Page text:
The Butterfly Effect is a popular term used in discussions of Chaos Theory.  It refers to is the seemingly insignificant actions that have a dramatic impact in systems like weather and climate.  In business we often don’t look at an insignificant action and connect it to the resulting change in business.  You must keep in mind that dots aren’t always connected by a straight line.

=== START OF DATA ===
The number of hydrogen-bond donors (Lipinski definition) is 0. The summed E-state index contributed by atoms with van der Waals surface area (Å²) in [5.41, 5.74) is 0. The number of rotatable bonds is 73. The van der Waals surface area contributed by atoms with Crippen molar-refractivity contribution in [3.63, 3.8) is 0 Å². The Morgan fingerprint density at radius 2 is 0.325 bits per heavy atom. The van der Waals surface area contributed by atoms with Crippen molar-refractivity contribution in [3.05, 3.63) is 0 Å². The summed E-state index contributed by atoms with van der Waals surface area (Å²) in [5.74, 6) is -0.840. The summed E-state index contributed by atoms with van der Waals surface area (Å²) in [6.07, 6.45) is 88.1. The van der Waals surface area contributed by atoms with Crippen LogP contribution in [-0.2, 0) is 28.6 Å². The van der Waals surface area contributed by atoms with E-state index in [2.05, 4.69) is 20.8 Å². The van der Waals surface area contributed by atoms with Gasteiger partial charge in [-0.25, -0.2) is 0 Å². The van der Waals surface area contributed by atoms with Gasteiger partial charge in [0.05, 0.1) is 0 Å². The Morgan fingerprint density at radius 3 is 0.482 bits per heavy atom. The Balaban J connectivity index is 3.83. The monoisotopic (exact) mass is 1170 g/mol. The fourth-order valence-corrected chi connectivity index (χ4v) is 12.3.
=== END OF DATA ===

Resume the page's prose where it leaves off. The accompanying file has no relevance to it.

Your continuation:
I have to add a small aside here.  I was going to tell the story of fictitious restaurant, the story is true but I didn’t want to use the actual name of the restaurant so I thought I would use the name of a small Mexican restaurant that was located in my home town which closed over 40 years ago.  To be safe I Googled the restaurant name and there are a bunch of them with this name in Virginia.  My next choice was a take off on a restaurant we visited in San Diego many years ago.  The restaurant was Tio Leo’s, we had a wonderful meal and enjoyed the experience.  So my idea was Tio’s Taco and it turns out a restaurant by that name is located in Riverside California.  Well then how about a name that isn’t Spanish sounding like Rocky’s Taco, oops Chicago, Taco Train, McFishy’s . . . let’s just say Restaurant X.  Nope, that’s located in Congers, New York and it’s part of the Xaviars Restaurant Group.  Well let’s go with it but name a different town.